Do Not Tap The Snake On Its Nose
Avoid hitting, tapping, or hurting your snake by tapping it on the nose. Doing so can hurt your snake and might even make it aggressive.
Allow The Snake To Decide For Itself
If you decide at the last minute that the prey is simply too big for your snake, but your snake has already grabbed it and held it in its mouth, let it decide for itself. Snakes are smart and know how much to eat.
Let your snake eat the large prey slowly and simply opt not to feed it for several days afterward.
If your snake ends up eating the large prey, raise the temperature of the enclosure slightly for the next few days. The warmer environment will help your snake digest the large prey faster.
Always Measure Your Snake’s Food With Kitchen Scales
It is best to use kitchen scales to measure your snake’s food instead of trying to ascertain if it is the right size for your snake by laying it next to it. Once your snake smells the prey, it is natural for it to grab it.
If you must, you can place the prey outside your snake’s enclosure and try to make an assessment.
As A Last Resort
If you still insist on getting your snake to release its prey, here is what you can do as a last resort. Lightly squirt your snake with some diluted Listerine, vinegar, or warm water. Most snakes cannot stand these scents and will release their prey.
Four Things You Should Never Do For A Snake Bite
According to the CDC, here are four things you should never do when it comes to snake bites.
Do Not Try To Capture The Snake
Although you may want to identify the snake so you can acquire the right antivenom, it is best not to trap or capture the snake. You might end up risking more bites or getting someone else bitten.
Instead, try to remember the color and size of the snake. If you can, take a picture of the snake from a safe distance.
Do Not Cut The Wound Open Or Suck The Venom Out
Do not do any of these for a snake bite. These actions could increase the risk of infection. Instead, wash the bite with warm, soapy water.
Do Not Apply A Tourniquet To The Bite Site
By applying a tourniquet, you risk sequestering the venom locally, resulting in tissue damage. Therefore, it is best not to use one. Instead, cover the bite with a clean and dry dressing (after washing the bite with warm, soapy water first).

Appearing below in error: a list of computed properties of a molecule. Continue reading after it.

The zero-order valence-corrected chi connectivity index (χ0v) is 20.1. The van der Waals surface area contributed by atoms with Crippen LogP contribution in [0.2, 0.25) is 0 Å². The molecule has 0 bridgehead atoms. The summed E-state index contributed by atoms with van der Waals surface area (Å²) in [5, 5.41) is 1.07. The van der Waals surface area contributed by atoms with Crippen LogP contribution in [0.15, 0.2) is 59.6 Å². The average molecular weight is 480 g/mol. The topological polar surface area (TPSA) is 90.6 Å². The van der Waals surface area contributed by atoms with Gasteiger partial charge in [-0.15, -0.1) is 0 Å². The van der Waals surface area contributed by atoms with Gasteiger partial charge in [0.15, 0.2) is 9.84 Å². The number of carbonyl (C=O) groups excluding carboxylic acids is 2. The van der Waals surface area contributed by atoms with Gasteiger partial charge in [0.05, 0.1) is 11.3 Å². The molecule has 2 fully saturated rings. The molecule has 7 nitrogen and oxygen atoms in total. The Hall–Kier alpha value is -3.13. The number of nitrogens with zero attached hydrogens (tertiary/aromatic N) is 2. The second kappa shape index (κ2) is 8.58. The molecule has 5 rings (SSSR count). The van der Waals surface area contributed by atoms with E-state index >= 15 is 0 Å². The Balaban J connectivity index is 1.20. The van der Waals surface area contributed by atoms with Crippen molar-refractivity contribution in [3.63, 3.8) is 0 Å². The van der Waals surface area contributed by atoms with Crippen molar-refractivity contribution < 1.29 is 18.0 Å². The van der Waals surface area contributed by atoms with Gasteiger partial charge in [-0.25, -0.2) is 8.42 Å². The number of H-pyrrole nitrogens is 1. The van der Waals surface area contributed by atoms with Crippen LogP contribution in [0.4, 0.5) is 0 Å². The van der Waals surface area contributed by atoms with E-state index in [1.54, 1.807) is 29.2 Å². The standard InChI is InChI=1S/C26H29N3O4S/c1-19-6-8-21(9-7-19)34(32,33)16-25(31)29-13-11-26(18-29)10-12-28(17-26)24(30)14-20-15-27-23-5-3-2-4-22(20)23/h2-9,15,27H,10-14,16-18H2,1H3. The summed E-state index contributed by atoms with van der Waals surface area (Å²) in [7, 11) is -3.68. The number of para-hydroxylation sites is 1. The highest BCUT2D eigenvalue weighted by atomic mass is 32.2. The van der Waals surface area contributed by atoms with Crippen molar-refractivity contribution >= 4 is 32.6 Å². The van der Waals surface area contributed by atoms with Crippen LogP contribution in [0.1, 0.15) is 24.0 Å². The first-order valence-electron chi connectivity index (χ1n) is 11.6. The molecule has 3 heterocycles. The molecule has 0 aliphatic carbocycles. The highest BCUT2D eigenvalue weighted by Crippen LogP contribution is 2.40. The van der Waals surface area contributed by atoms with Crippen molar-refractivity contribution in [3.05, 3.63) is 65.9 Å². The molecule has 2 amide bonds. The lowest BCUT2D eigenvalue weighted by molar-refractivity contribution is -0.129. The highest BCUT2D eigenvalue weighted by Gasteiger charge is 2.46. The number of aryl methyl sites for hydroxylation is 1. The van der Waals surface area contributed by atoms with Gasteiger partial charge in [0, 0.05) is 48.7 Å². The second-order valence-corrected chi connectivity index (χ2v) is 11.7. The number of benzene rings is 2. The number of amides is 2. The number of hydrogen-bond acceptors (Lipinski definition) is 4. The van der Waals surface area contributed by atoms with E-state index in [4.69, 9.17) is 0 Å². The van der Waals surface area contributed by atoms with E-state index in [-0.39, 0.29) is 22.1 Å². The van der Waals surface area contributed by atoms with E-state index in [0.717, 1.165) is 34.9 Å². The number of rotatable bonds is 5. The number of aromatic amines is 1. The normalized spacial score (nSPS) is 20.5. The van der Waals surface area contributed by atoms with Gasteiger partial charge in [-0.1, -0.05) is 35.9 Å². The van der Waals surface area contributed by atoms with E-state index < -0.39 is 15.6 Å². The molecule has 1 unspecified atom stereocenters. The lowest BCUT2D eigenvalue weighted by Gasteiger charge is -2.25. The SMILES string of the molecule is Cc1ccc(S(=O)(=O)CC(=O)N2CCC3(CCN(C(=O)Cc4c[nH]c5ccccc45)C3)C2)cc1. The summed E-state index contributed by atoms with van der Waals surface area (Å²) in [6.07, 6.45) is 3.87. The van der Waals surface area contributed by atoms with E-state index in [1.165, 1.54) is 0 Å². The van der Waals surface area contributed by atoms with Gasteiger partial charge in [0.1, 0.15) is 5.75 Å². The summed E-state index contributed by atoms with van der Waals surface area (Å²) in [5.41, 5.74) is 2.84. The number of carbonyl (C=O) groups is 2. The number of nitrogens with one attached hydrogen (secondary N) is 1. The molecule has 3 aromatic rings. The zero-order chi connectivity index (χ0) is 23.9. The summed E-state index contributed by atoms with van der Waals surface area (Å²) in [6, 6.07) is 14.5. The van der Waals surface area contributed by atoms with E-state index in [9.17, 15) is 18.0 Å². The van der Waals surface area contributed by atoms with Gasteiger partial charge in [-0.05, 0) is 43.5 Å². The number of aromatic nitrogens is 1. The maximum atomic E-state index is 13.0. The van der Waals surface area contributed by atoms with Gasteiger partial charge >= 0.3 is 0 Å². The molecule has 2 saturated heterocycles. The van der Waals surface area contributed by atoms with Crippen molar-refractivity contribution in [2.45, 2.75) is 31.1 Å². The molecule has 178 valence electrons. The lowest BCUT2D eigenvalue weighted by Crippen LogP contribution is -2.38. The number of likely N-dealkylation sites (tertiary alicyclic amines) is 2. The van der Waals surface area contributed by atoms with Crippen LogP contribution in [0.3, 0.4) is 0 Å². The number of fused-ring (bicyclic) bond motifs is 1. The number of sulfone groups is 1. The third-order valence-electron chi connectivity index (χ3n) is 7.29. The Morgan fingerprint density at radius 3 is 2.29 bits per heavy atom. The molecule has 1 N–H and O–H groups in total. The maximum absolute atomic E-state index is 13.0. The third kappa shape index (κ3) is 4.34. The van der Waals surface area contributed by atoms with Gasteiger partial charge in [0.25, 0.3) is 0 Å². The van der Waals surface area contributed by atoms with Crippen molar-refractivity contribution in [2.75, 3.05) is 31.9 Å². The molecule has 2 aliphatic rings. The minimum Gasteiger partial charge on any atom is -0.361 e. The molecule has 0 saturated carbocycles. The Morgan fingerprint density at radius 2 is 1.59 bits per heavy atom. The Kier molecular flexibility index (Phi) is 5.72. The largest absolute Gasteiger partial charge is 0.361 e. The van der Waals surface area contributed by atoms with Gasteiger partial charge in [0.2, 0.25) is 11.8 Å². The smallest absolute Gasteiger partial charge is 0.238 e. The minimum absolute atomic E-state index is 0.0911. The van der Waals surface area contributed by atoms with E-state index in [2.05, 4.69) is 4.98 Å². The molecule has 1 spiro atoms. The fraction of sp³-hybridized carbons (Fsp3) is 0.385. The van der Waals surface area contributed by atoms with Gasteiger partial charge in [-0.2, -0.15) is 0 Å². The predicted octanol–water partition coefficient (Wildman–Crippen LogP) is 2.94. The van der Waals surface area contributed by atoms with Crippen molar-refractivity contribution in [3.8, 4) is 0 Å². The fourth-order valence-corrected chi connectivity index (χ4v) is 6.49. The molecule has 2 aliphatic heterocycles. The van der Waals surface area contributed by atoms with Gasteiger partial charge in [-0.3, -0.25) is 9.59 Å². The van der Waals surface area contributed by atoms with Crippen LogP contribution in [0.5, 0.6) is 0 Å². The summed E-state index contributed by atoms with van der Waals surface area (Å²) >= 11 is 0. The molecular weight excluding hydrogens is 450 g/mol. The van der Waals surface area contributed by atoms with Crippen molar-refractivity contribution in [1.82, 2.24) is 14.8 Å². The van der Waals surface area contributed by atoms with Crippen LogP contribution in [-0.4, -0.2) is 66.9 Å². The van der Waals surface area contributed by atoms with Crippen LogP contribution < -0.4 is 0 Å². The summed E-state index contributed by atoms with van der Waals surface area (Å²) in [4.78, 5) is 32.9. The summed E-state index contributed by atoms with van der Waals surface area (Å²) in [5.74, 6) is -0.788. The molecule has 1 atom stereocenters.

Avoid Painkillers, Alcohol, And Caffeine
You might be tempted to drink alcohol or caffeine or take some NSAIDs to numb the pain of the bite, but these substances might increase your risk of bleeding. Alcohol could also increase your heart rate, causing the venom to spread more rapidly.
Do Snake Bites Fully Heal?
With venomous snake bites, most people will likely need hospitalization for a couple of days. The time required for healing from a snake bite depends on the type and size of the snake, the quantity of venom injected, and the victim’s age and overall health.
Young children could take between one and two weeks to recover fully from an adder’s bite. Elderly people or those with health issues could take between 1-9 months to fully recover from snake bites.
Almost 25% of elapid or viper bite victims continue to experience lingering effects, like pain and swelling, for weeks or months after being bitten.
How To Get A Snake To Let Go: Final Thoughts
Most venomous snakes bite and let go, so this is not a big issue with them. Obviously, the venom is the major problem with a bite from a venomous snake.
Constrictor snakes, on the other hand, tend to hold their bite. They use it to gain control over their prey as they wrap around it and constrict it.
Since many common pet snakes are constrictors (including the two most common ones: the corn snake and the ball python), snake owners are likely to face this problem at some point. If you do, try one of the 6 methods given above to get your snake to release its bite. It also helps to know how to get a constrictor to let go of you.